Indeed, it is. It’s also huge – 39 cabinet ministers, in all, will sally forth across the land, preaching the virtues of small government to increasingly skeptical audiences who have, by now, grown accustomed to political spin masquerading as plain speech.

Still, the appointees, themselves, are auspicious picks. Comprising the cohort of newbies are: Chris Alexander, Minister of Citizenship and Immigration; Michelle Rempel,  Minister of State for Western Economic Diversification; Shelly Glover, Heritage Minister; Candice Bergen, Minister of State for Social Development; Kellie Leitch, Minister of Labour, Greg Rickford, Minister of State for Science and Technology; Kevin Sorenson, Minister of State for Finance; and Pierre Poilievre, Minister of Democratic Reform

Standing sturdily, right where they were, are Finance Minister Jim Flaherty, International Trade Minister Ed Fast and Treasury Board President Tony Clement. Meanwhile, some old standbys are moving on, including Peter MacKay, former Defence Minister, who assumes the Justice portfolio.

The question, of course, is what, if anything, do these personnel changes say about the promised “renewed policy agenda.” Many of the federal government’s signature plans and priorities have been stuck in neutral for more than a year.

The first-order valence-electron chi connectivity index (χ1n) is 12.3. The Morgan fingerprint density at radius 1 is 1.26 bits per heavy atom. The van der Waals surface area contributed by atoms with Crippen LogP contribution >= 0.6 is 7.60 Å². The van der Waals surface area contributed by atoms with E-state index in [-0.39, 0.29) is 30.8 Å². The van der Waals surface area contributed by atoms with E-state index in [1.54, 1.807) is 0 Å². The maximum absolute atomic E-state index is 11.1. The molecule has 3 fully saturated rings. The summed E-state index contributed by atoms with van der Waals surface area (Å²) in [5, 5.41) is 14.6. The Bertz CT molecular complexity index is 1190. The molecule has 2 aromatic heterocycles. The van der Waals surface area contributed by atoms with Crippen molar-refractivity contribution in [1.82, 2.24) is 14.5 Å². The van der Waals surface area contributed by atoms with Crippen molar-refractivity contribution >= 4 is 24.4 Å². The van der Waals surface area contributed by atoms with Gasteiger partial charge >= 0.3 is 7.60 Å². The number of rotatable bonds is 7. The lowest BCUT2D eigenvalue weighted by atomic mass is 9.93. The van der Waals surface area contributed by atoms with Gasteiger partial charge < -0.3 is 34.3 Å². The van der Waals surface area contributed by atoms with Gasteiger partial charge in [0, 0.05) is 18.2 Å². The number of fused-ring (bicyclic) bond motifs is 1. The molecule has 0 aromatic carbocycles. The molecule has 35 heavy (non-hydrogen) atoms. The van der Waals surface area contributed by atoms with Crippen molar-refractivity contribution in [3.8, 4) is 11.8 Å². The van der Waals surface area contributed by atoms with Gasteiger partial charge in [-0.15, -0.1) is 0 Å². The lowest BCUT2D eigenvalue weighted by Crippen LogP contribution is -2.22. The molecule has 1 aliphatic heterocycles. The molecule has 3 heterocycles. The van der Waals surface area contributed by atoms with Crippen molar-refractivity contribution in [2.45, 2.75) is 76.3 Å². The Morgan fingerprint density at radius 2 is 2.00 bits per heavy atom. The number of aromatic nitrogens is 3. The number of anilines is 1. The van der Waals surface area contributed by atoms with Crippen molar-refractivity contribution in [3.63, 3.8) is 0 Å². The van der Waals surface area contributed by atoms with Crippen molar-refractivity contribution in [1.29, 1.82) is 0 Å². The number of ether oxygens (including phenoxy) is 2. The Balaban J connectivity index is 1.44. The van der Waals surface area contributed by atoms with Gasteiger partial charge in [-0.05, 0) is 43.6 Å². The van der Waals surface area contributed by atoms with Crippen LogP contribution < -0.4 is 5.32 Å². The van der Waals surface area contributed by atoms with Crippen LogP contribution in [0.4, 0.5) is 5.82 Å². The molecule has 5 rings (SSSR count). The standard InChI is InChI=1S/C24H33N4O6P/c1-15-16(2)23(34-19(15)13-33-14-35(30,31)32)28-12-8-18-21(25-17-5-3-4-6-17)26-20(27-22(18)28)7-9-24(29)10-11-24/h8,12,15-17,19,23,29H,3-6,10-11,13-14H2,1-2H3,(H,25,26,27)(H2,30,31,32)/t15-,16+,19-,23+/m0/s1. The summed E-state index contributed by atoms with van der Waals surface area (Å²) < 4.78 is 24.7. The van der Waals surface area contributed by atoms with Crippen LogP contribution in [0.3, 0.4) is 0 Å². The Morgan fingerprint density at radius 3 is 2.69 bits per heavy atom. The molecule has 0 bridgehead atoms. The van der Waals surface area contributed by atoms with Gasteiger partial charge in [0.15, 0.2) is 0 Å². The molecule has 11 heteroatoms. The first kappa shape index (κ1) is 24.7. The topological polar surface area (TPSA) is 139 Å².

Trade talks with the Europeans are going nowhere. Relations with Washington remain cordial, but cool. Keystone is but a wish to be contemplated. The new fighter jet project is all but grounded. And, despite Mr. Flaherty’s and his central bank’s best efforts, the Canadian economy, has not rebounded in convincing fashion from the downturns of the past decade.

These items crowd the list of the old agenda, and they are not going away. They are, in fact, the baggage Mr. Harper and his new cabinet must haul during the scant years before the next general election. Worse, the signs that Canadians are increasingly weary of having to watch their elected members carry this burden from one committee room to another, from one public announcement to another, are plentiful.

“A new poll shows the federal Liberals continue to pound the Conservatives, with Canadians saying for the first time leader Justin Trudeau would make a better prime minister then Stephen Harper,” The Montreal Gazette reported in June. “According to a new Léger Marketing poll, 27 per cent of Canadians now think Trudeau would be a better prime minister than Harper, who has a score of 23 per cent. New Democratic Party Leader Thomas Mulcair is seen as the best prime minister by 14 per cent. It’s the first time Léger has reached such a polling conclusion since Trudeau took over the party April 14, said Léger vice-president Christian Bourque. ‘It’s the Trudeau phenomenon,’ said Bourque. ‘In our polling it’s the first time that he’s. . .ahead of Stephen Harper.’”

If the prime minister hopes to improve his party’s standing among Canadians, he would be wise to grant both old and new faces around the cabinet table greater authority to offer fresh, even independent, perspectives on the issues that, for the moment, fall within their purview only titularly.

That would be the neatest trick, and a welcome treat, at this year’s Halloween policy gala.